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Title: Recording Earthquakes in the Oceans for Global Seismic Tomography by Freely-Drifting Robots
Authors: Simon, Joel David
Advisors: Simons, Frederik J.
Contributors: Geosciences Department
Keywords: AIC
Subjects: Geophysics
Issue Date: 2020
Publisher: Princeton, NJ : Princeton University
Abstract: This dissertation describes the treatment of data recorded by a novel instrument named MERMAID, short for Mobile Earthquake Recording in Marine Areas by Independent Divers. MERMAID is a passively-drifting float that autonomously records and transmits seismograms of teleseismic earthquakes from the global oceans. The primary goal of the instrument is to fill a seismic data gap. The primary goal of this dissertation is to describe how MERMAID data are analyzed and interpreted to achieve this end. We begin by developing a new method to pick multiscale arrival times of seismic phases in its noisy seismograms and further to assign uncertainty estimates and confidence intervals to those times. Our method is first applied to data collected in the Indian Ocean and the Mediterranean Sea. It is able to able to identify multiple phases that traveled different routes through the Earth with high accuracy and low uncertainty. Next we describe an ongoing deployment of 50 MERMAIDs in the South Pacific. There we study the seismicity rates yet reported and project for the total volume of data we expect returned over the lifetime of the deployment. We again use our method of arrival-time and uncertainty estimation to add to our ever-growing catalog of MERMAID travel-time residuals, and compute a similar catalog using seismograms from traditional seismometers installed on islands proximal to our floats. Their agreement proves that MERMAID records tomographically-useful data. We use these residuals to provide the first analyses of travel-time anomalies for the new ray paths sampling the mantle under the South Pacific. Finally, we end with a description of the open-source software developed over the course of this research and note that it may be used to reproduce the results of this dissertation.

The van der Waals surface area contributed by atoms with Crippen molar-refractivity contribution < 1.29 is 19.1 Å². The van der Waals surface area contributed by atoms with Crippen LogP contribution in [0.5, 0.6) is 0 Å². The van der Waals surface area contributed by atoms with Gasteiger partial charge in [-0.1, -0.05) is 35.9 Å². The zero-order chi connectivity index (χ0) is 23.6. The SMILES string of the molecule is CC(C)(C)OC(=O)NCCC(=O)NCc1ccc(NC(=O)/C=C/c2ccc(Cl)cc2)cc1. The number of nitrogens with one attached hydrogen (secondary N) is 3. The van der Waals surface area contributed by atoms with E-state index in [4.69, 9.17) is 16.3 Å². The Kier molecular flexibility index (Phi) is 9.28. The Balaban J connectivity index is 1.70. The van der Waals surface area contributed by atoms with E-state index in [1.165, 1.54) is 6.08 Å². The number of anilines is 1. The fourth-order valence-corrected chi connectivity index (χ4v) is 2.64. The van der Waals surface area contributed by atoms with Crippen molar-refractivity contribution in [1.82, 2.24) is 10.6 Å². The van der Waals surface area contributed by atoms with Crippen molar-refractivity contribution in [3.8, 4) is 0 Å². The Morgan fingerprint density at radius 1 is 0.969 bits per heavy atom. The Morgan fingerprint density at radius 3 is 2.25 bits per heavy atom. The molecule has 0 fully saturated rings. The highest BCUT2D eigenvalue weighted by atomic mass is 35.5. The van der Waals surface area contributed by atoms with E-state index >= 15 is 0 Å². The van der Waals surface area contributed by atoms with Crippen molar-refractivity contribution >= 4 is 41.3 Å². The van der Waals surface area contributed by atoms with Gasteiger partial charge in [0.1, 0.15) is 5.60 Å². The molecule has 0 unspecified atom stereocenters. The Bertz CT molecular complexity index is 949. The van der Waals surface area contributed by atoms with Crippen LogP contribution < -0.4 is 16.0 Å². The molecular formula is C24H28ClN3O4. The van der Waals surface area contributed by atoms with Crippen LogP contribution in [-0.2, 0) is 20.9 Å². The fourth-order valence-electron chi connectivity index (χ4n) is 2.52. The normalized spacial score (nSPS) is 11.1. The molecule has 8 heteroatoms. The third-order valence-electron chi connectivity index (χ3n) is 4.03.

Alternate format: The Mudd Manuscript Library retains one bound copy of each dissertation. Search for these copies in the library's main catalog:
Type of Material: Academic dissertations (Ph.D.)
Language: en
Appears in Collections:Geosciences

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